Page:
Sumwalt said he could not yet say if the incident, the first deadly airline accident in the United States since 2009, pointed to a fleet-wide problem in the Boeing 737-700.

Southwest crews were inspecting similar engines the airline had in service, focusing on the 400 to 600 oldest of the CFM56 engines, according to a person with knowledge of the situation. It was the second time this kind of engine had failed on a Southwest jet in the past two years, prompting airlines around the world to step up inspections.

A NTSB inspection crew was also combing over the Boeing <BA.N> 737-700 for signs of what caused the engine to explode.

Sumwalt said the fan blade, after suffering metal fatigue where it attached to the engine hub, has a second fracture about halfway along its length. Pieces of the plane were found in rural Pennsylvania by investigators who tracked them on radar. The metal fatigue would not have been observable by looking at the engine from the outside, Sumwalt said.

Passengers described scenes of panic as a piece of shrapnel from the engine shattered a plane window, almost sucking Riordan out.

Riordan was a Wells Fargo <WFC.N> banking executive and well-known community volunteer from Albuquerque, New Mexico, the company said.

Videos posted on social media showed passengers grabbing for oxygen masks and screaming as the plane, piloted by Tammie Jo Shults, a former U.S. Navy fighter pilot, prepared for the descent into Philadelphia.

The airline expected to wrap up its inspection of the engines it was targeting in about 30 days.

The GE-Safran partnership that built the engine said it was sending about 40 technicians to help with Southwest’s inspections.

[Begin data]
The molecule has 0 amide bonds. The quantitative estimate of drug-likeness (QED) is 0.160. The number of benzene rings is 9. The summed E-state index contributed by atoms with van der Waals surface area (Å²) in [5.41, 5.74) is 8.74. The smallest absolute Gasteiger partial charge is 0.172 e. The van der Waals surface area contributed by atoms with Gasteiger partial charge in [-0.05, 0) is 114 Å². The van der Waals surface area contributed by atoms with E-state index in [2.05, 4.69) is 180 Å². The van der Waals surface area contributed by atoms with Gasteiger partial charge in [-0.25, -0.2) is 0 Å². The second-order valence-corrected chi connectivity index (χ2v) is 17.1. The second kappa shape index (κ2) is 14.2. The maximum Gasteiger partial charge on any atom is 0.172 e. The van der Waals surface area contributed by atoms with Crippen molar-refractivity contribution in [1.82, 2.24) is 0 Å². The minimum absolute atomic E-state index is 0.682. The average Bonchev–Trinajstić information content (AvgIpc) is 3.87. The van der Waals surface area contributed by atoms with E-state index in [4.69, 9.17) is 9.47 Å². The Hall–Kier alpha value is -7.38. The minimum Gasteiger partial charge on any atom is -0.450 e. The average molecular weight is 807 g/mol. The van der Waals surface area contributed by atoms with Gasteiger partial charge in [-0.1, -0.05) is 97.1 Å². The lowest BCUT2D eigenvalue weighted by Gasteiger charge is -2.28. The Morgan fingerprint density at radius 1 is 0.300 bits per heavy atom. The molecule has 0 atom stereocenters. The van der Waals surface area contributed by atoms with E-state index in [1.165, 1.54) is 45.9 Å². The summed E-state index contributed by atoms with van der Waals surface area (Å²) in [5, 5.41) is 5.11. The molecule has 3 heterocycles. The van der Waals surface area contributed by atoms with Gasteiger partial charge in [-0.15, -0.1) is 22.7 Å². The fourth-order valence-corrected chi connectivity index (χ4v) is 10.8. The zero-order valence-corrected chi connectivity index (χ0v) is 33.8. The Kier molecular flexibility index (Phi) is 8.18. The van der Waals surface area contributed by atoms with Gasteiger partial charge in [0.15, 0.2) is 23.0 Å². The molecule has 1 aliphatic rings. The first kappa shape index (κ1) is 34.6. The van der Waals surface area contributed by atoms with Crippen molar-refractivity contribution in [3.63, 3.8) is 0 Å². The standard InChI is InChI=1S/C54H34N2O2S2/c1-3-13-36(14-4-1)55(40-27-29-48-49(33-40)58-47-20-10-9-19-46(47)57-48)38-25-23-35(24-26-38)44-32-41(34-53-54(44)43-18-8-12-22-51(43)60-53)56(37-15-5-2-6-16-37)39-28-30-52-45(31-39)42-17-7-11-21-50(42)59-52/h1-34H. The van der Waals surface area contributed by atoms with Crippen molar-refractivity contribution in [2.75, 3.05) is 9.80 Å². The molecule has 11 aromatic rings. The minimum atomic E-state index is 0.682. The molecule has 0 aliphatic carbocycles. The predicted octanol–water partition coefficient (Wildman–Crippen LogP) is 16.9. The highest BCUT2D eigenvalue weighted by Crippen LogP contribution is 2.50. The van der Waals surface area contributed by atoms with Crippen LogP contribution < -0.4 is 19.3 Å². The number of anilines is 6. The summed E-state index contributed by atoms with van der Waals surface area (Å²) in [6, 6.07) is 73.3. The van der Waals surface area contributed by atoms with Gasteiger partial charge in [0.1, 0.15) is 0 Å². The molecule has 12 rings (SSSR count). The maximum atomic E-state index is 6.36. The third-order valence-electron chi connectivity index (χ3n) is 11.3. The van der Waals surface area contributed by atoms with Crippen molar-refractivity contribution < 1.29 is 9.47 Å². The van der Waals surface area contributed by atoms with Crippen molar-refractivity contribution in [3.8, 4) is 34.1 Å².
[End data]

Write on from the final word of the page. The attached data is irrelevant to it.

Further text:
Pieces of the engine including its cowling – which covers its inner workings – were found about 60 miles (100 km) from Philadelphia airport, Sumwalt said. The investigation could take 12 to 15 months to complete.

In August 2016, a Southwest flight made a safe emergency landing in Pensacola, Florida, after a fan blade separated from the same type of engine and debris ripped a hole above the left wing. That incident prompted the FAA to propose last year that similar fan blades undergo ultrasonic inspections and be replaced if they failed.

(editing by David Stamp)

United Passenger jet lands in Hawaii after engine covering rips apart

The plane with engine problems is seen on the tarmac in Honolulu, Hawaii, U.S., February 13, 2018 in this picture obtained from social media. Peter Lemme/via REUTERS

(Reuters) – Passengers aboard a United Airlines flight from San Francisco to Honolulu had a scary trip over the Pacific Ocean on Tuesday, after the casing around one of the engines ripped apart, officials said.

The plane with engine problems is seen on the tarmac in Honolulu, Hawaii, U.S., February 13, 2018 in this picture obtained from social media. Mariah Amerine/via REUTERS

The plane with engine problems is seen on the tarmac in Honolulu, Hawaii, U.S., February 13, 2018 in this picture obtained from social media. Mariah Amerine/via REUTERS

United flight 1175, with more than 370 people on board including crew members, landed without incident at Honolulu International Airport, United Airlines Inc spokesman Charles Hobart said in an email.

Passengers brace during the plane landing in Honolulu, Hawaii, U.S., February 13, 2018 in this still image taken from a social media video. Mariah Amerine/via REUTERS

Passengers brace during the plane landing in Honolulu, Hawaii, U.S., February 13, 2018 in this still image taken from a social media video. Mariah Amerine/via REUTERS

“Scariest flight of my life,” Maria Falaschi, a marketing consultant from San Francisco, wrote on Twitter. She posted photos on the social media website of the aircraft’s engine with its covering, also known as the cowling, missing.

Hobart said he could not immediately say whether or not the engine on the Boeing 777 continued to function after the cowling came off.

The pilots of United flight 1175 declared an emergency due to a vibration in the right engine before the plane landed safely, Federal Aviation Administration (FAA) spokesman Ian Gregor said in an email. The FAA will investigate the incident.

(Reporting by Alex Dobuzinskis in Los Angeles)